Positive Heartworm Diagnosis
Usually once a diagnosis is made through a blood test, the veterinarian will order X-rays, a complete blood count (CBC), a chemistry profile (evaluates the function of the body’s organs) and a urinalysis to determine the impact of the heartworm infection on your dog’s health.
Heartworm-positive dogs displaying signs of heart disease may have a complete cardiac evaluation done, or evaluation of any other area of the body that is indicated by the initial test results.
After evaluating your dog, the veterinarian will assess the severity of the infection to determine which one of the four heartworm classes your dog falls into. By determining the class of heartworm disease, your vet can choose the best method of treatment.
Class I: Lowest Risk
These dogs are young and healthy with minimal heartworm disease that’s evident on X-rays, but all other tests are normal.
Class II: Moderately Affected
In Class II, dogs have some coughing and difficulty breathing. Changes are seen on X-rays, and blood work may reveal some kidney and/or liver damage.
Class III: Severely Affected
Dogs cough, have difficulty breathing and experience significant weight loss. There is visible damage on X-rays, and blood tests show kidney and/or liver damage.
Class IV: Caval Syndrome
The dog is collapsing in shock. All of the above abnormalities are more intense, and the dog is dying. Once a dog reaches Class IV, they are treated with surgical removal of some worms, if possible. But there is no guarantee that this treatment will be successful. Many patients with caval syndrome die during or in spite of treatment.
The Effects of Heartworm Treatment
Without treatment, a heartworm-positive dog will rapidly progress through the stages of heartworm disease until they reach caval syndrome. A dog with heartworms will not live a long or healthy life—treatment is required for their survival.
The adult worms are treated first, then a different method is used to kill the microfilariae and migrating larvae. They have to be eliminated separately, as no medication kills both.
The treatment of heartworms in dogs is a long, multi-step process. It takes over six months to complete a heartworm treatment and then test a dog to confirm that it has worked. During this time, this is what your pup will have to go through:
The first part of treatment is mandatory exercise restriction. This is done to keep your dog’s heart rate and blood pressure down in order to reduce their risk of dying or having dead worms cause an allergic reaction.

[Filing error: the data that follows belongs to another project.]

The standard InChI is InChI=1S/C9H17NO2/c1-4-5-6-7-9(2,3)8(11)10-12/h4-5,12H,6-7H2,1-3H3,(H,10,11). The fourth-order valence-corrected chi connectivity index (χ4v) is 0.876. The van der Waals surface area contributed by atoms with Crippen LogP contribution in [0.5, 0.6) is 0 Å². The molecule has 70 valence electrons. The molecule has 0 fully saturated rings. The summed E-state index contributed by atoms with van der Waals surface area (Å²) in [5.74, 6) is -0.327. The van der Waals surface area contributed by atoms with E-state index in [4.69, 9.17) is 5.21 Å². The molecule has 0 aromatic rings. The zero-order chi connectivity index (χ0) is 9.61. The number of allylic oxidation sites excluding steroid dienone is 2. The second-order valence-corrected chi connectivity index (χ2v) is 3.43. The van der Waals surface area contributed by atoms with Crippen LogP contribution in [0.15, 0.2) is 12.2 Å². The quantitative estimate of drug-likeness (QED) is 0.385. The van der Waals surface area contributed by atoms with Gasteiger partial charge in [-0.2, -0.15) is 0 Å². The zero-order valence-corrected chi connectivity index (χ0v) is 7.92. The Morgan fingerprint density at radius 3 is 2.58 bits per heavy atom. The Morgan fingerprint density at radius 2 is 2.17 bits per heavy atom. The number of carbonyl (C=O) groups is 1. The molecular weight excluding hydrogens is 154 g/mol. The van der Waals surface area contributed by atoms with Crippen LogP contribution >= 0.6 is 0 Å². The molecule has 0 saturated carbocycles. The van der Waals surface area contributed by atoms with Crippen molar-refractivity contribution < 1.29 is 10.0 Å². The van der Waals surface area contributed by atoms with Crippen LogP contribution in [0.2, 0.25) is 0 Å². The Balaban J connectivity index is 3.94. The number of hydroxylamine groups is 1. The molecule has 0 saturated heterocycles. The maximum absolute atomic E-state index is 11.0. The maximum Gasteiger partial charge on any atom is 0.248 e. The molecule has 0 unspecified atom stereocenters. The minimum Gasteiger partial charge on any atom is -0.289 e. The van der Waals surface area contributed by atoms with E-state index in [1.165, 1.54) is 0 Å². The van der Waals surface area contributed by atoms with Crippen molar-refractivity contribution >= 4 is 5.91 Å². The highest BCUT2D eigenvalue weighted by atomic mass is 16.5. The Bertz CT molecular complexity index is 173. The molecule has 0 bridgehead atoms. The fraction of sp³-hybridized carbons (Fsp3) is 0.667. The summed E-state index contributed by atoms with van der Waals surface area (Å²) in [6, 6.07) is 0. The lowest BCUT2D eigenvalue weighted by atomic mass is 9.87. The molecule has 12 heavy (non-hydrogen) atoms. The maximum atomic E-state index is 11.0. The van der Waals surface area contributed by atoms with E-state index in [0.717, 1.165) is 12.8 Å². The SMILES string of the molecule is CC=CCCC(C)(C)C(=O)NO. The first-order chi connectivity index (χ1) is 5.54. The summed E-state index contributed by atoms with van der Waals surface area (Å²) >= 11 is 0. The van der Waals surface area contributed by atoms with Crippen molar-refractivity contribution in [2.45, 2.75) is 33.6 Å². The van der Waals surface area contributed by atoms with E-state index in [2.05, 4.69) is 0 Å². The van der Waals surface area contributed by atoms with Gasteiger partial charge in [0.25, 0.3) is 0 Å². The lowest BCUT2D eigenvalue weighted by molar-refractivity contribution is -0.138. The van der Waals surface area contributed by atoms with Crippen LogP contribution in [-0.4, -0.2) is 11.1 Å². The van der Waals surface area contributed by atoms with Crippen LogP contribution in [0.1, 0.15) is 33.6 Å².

This restriction will continue throughout your dog’s treatment until success can be proven. It is essential that you adhere to it because it can prevent very serious and fatal cardiopulmonary complications.
Antibiotics and Steroids
After a confirmed heartworm-positive diagnosis, your veterinarian will prescribe an antibiotic and a steroid.
The antibiotic helps to kill a bacteria found inside heartworms. This weakens the worms and makes them more susceptible to the treatment medications. The steroid helps to reduce the risk of allergic reaction from dying worms.
Your veterinarian will also start your dog on monthly heartworm prevention to help prevent new infections.
The prescription medicine used to kill adult heartworms is called “adulticide.” The only adulticidal drug approved to treat heartworms is melarsomine dihydrochloride.
Melarsomine dihydrochloride is an arsenic derivative that is administered by a careful intramuscular injection. A heartworm-positive dog will typically have to get three of these painful injections.
They will receive their first injection 30 days after they finish their round of antibiotics and steroids. After another 30 days, your dog will receive their second injection, followed by the third the very next day.
Melarsomine dihydrochloride has the potential for significant side effects due to the destruction of the adult worms and the resulting blood vessel blockage and inflammation.
Close veterinary monitoring is paramount. Side effects can be immediate or take up to two weeks to appear.
As the inflammation peaks after adulticide treatment at 5-10 days, anti-inflammatory medications are sometimes used.
However, some anti-inflammatory medications can reduce the effectiveness of the adulticide, so a veterinarian will recommend when it is best to use them, if at all.
Approximately four months after the adulticide therapy, your dog will be retested for the presence of heartworms. This will determine if a second treatment will be needed.
Heartworm prevention should be given year-round, even if you don’t think mosquitos are active.
It is much simpler to prevent heartworm disease from occurring than to treat it afterward and have your dog go through the pain of the disease itself and also its treatment.
As long as you give it to your dog every month (or as prescribed), heartworm prevention is very effective in preventing heartworm infection and disease.
Your veterinarian can determine which type of prescription heartworm prevention to use for your dog. Ideally, dogs start on monthly heartworm preventatives at 8 weeks old.
All dogs should also have a heartworm blood test at around 7 months of age and then be retested on an annual basis (or according to your veterinarian’s recommendations).
Any missed preventative doses should be communicated to your veterinarian, and retesting should be scheduled accordingly.
Heartworm disease is a serious health issue with deadly consequences, but prevention is easy.
By: T.J. Dunn, Jr., DVM
Featured Image: iStock.com/Capuski